They could be a little shorter

by Michael S. Kaplan, published on 2006/07/08 04:01 -04:00, original URI: http://blogs.msdn.com/b/michkap/archive/2006/07/08/659302.aspx


I talked about them a bit in the post Size matters (when it comes to day names, at least). They are known as the 'shortest day names' and are retreived by calling GetLocaleInfo with one of the LOCALE_SHORTESTDAYNAME# LCTYPE constants.

Now if you look at them for a few locales, say like en-US:

Mo;Tu;We;Th;Fr;Sa;Su;

or for fr-FR:

lu;ma;me;je;ve;sa;di;

or for hu-HU:

V;H;K;Sze;Cs;P;Szo;

you will see a pattern emerging.

Basically, folks decided that each day's shortest name should be unambiguous.

This weekend I am back in Cleveland for my grandmother's 90th birthday. And I was sitting at the kitchen table looking at somebody's pill case, and noticed that the letters on the "doors" for each of the seven days were:

S   M   T   W   T   F   S

and suddenly I realized something.

The purpose of the shortest day names was to support the creation of CALENDAR displays, like in Outlook and the updated Vista MonthCal/DateTimePicker.

In the context of those types of calendars (or similar UI like those pill cases), is anyone ever going to mistake Tuesday for Thursday? Or Saturday for Sunday? Or mardi for mercredi? Or szerda for szombat?

Obviously not!

Now clearly for languages like Welsh, where the day names are:

Dydd Llun;Dydd Mawrth;Dydd Mercher;Dydd Iau;Dydd Gwener;Dydd Sadwrn;Dydd Sul;

and Hebrew, where six of the day names start with יום, it makes sense to use a different one letter than the first letter of the full day name. But that does not invalidate the idea under which this NLS data field was originally born -- the ONE LETTER DAY NAME, now does it?

(by the way, the Hebrew shortest day names are one letter each!)

I'm just saying.... :-)

 

This post brought to you by י (U+05d9, a.k.a. HEBREW LETTER YOD)


# Ruben on 8 Jul 2006 5:17 PM:

I think that the original idea somehow got lost in the translation...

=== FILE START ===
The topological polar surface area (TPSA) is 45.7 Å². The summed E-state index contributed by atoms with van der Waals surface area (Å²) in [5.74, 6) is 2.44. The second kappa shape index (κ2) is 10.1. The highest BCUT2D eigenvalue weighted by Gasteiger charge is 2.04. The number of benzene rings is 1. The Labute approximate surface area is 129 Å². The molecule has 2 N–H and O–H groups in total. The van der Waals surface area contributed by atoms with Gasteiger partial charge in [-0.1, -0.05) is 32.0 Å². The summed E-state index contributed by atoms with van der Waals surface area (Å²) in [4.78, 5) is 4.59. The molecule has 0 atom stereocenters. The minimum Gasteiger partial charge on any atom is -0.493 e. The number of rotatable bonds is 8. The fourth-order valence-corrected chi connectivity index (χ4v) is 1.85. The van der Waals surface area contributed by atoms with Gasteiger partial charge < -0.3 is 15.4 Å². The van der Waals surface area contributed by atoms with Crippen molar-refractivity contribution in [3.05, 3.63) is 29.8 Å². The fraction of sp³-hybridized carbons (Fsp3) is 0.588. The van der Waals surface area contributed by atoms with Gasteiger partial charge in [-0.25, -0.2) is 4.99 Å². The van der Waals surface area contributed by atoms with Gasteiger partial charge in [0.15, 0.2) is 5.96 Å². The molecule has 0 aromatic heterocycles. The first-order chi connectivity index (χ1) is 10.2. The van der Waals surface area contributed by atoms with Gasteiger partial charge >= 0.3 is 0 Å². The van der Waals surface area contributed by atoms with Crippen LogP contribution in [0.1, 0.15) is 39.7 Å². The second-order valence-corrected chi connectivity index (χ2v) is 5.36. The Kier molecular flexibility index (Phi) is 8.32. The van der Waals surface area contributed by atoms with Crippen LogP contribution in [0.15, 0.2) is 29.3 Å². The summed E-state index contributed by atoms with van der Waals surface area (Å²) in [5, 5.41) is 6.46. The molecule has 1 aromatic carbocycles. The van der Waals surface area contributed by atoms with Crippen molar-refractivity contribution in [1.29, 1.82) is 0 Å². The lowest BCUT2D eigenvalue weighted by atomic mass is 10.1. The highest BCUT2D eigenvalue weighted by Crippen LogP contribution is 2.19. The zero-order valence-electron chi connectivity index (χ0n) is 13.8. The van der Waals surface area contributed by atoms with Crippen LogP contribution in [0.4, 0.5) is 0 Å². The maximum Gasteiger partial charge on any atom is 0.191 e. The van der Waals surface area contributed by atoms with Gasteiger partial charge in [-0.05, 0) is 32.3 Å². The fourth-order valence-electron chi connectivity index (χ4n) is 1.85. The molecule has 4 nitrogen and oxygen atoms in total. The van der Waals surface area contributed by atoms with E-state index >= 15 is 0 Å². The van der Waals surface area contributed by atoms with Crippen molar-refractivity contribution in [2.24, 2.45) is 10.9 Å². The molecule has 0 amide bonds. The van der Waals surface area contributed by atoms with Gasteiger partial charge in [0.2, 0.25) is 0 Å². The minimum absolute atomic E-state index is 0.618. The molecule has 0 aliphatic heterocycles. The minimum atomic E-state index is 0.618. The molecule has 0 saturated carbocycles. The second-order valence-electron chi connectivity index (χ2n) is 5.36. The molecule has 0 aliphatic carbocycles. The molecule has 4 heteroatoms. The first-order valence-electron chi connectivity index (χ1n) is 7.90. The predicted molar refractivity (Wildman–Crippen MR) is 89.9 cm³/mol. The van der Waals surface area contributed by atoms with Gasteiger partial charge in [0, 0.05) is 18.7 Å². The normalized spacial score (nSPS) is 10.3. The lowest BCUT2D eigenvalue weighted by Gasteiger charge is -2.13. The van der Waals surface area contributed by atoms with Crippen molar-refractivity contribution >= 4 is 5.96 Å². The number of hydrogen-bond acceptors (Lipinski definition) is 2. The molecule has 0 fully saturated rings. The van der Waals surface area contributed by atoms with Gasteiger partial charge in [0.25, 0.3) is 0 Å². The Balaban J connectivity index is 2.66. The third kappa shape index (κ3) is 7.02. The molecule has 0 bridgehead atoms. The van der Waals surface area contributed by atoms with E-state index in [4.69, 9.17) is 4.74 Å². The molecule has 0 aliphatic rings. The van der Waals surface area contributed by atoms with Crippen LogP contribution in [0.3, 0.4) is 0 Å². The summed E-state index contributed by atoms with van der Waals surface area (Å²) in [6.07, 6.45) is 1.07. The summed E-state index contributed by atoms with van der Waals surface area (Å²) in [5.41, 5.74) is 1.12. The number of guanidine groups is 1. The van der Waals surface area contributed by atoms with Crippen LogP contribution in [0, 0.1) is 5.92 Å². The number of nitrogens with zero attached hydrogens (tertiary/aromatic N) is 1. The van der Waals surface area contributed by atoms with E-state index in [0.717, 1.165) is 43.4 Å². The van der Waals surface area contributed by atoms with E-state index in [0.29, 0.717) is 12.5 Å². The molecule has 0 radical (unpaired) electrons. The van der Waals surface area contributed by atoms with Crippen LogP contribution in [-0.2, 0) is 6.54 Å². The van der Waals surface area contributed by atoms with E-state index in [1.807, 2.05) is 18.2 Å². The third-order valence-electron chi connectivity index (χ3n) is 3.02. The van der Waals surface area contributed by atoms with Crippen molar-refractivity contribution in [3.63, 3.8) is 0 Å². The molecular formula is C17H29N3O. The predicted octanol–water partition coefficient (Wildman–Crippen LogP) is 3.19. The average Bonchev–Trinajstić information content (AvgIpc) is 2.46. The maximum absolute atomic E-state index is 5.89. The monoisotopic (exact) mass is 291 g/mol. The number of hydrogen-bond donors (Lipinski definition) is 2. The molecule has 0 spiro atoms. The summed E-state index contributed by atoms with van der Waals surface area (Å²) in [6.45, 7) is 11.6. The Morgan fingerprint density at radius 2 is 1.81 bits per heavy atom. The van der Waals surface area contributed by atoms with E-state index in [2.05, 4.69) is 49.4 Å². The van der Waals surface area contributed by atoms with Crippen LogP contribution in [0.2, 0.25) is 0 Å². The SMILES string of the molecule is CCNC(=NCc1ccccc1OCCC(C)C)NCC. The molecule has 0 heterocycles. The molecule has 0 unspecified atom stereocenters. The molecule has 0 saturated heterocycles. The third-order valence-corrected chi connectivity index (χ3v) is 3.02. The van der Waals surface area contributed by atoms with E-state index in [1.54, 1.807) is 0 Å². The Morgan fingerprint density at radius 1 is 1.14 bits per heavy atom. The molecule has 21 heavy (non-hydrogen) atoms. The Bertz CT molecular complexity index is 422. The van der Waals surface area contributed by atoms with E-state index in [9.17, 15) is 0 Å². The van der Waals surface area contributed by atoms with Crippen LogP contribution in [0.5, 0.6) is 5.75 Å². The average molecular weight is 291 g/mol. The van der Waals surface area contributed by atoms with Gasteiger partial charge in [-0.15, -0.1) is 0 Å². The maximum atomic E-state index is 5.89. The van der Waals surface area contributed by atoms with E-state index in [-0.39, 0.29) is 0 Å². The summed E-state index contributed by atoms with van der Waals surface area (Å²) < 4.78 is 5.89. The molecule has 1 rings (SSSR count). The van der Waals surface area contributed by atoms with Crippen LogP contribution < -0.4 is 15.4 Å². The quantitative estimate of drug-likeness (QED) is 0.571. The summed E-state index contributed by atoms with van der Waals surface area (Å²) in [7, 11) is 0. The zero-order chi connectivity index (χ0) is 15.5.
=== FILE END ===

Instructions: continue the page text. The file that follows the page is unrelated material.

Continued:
# Michael S. Kaplan on 8 Jul 2006 6:18 PM:

The translation from English to English? :-)

# Ruben on 8 Jul 2006 6:30 PM:

Hey, no-one said English was an easy language! All sorts of things go wrong when you're not careful translating something from one language to another. As in Specification English to Implementation English. :-P

# Dean Harding on 9 Jul 2006 2:13 AM:

Actually, I like the "Su Mo Tu We Th Fr Sa" better because even when written in a line like that, it's slightly easier for me to parse than just "S M T W T F S".

But that's just me.

# Michael Dunn_ on 12 Jul 2006 4:34 PM:

In my college class listings, they used the one-letter abbreviations M T W R F S Z
That was a case where space was at a premium, and you couldn't tell whether "T" meant Tuesday or Thursday from the context.

# André Szabolcs Szelp on 14 Jul 2006 7:06 AM:

Well, you did not get it quite right with Hungarian.

The "shortest" abbreviations
H K Sze Cs P Szo V (for hétfő, kedd szerda, csütörtök, péntek, szombat, vasárnap)
are not only customary and have not only been used in calendar views in print (!) for decades, but there comes in an additional factor:

In Hungarian there are several multi-character graphemes (using Unicode terminology) (a lot of digraphs and one trigraph), such is the CS in csütörtök and SZ in szerda and szombat respectively. Those, which are called graphemes in Unicode (they have stopped using "letter" for the ambiguity of grapheme--character notion) are considered letters in hungarian: the atomic parts of the script; such, S is a letter and SZ is a separate letter.

Therefore, even if you'd abbreviate the weekdays one letter only,
it would still be H K Sz Cs P Sz V. Abbreviating of /sz.*/ as /s/ (as well as /cs.*/ as /c/ or /dzs.*/ as /d/, /ty.*/ as /t/) is forbidden by hungarian orthography, writing traditon _and_ customary use (I'm stressing this, because there occure situations, when writing "rules" [orthography] is out of sync the needs of the writer community. But here, that's definitely not the case). And if you have -- in terms of characters -- more than one occasionally, _and_ a tradition even in print, why not stick with it? H K Sze Cs P Szo V is used by everyone, and no-one (who actually uses it) has ever complained about that.

Yeah, things become interesting, when people start ruling and judging about matter they are not _actually_ involved with.

# Michael S. Kaplan on 14 Jul 2006 11:13 AM:

Hi André,

Yes, I understand wanting to keep the user opinion about a character intact -- but if the name gets too long then it will end up being truncated by the UI, which is arguably a worse situation than if the truncation is intentionally planned, after careful consideration. :-)

But I think of the situation with Hungarian as similar to the English one - and the duplication of Sz is really not as bad as it may seem (though perhaps it is okay since when it truncates it will look like Sz anyway?).

Out of curiousity, what does Outlook do in its tiny calendar view?

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